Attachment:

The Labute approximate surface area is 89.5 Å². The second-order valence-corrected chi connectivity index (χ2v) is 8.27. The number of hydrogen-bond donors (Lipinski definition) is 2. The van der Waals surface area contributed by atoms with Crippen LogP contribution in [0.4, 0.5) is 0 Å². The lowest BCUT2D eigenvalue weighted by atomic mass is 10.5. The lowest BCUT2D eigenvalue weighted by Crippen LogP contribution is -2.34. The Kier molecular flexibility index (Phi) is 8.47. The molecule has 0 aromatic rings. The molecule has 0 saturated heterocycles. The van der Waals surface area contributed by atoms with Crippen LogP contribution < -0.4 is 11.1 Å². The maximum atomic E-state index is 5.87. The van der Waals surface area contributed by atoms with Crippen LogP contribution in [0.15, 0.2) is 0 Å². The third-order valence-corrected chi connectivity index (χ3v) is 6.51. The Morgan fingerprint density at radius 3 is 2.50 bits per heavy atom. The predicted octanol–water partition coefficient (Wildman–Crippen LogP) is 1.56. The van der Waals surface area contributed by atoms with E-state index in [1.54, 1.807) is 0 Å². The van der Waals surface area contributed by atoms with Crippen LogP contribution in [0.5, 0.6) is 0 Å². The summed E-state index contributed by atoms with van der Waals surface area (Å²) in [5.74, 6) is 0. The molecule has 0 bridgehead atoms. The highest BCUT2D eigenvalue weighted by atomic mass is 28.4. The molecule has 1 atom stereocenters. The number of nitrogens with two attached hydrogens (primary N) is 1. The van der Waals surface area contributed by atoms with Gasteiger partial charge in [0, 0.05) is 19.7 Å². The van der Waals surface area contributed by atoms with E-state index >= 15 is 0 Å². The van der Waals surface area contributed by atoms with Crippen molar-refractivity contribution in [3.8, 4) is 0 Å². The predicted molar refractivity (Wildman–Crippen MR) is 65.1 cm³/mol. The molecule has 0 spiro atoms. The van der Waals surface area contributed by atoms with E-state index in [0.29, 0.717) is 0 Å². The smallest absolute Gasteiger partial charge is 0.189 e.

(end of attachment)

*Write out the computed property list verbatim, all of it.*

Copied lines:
The Labute approximate surface area is 89.5 Å². The second-order valence-corrected chi connectivity index (χ2v) is 8.27. The number of hydrogen-bond donors (Lipinski definition) is 2. The van der Waals surface area contributed by atoms with Crippen LogP contribution in [0.4, 0.5) is 0 Å². The lowest BCUT2D eigenvalue weighted by atomic mass is 10.5. The lowest BCUT2D eigenvalue weighted by Crippen LogP contribution is -2.34. The Kier molecular flexibility index (Phi) is 8.47. The molecule has 0 aromatic rings. The molecule has 0 saturated heterocycles. The van der Waals surface area contributed by atoms with Crippen LogP contribution < -0.4 is 11.1 Å². The maximum atomic E-state index is 5.87. The van der Waals surface area contributed by atoms with Crippen LogP contribution in [0.15, 0.2) is 0 Å². The third-order valence-corrected chi connectivity index (χ3v) is 6.51. The Morgan fingerprint density at radius 3 is 2.50 bits per heavy atom. The predicted octanol–water partition coefficient (Wildman–Crippen LogP) is 1.56. The van der Waals surface area contributed by atoms with E-state index in [1.54, 1.807) is 0 Å². The van der Waals surface area contributed by atoms with Crippen LogP contribution in [0.5, 0.6) is 0 Å². The summed E-state index contributed by atoms with van der Waals surface area (Å²) in [5.74, 6) is 0. The molecule has 0 bridgehead atoms. The highest BCUT2D eigenvalue weighted by atomic mass is 28.4. The molecule has 1 atom stereocenters. The number of nitrogens with two attached hydrogens (primary N) is 1. The van der Waals surface area contributed by atoms with Gasteiger partial charge in [0, 0.05) is 19.7 Å². The van der Waals surface area contributed by atoms with E-state index >= 15 is 0 Å². The van der Waals surface area contributed by atoms with Crippen molar-refractivity contribution in [3.8, 4) is 0 Å². The predicted molar refractivity (Wildman–Crippen MR) is 65.1 cm³/mol. The molecule has 0 spiro atoms. The van der Waals surface area contributed by atoms with E-state index in [0.29, 0.717) is 0 Å². The smallest absolute Gasteiger partial charge is 0.189 e.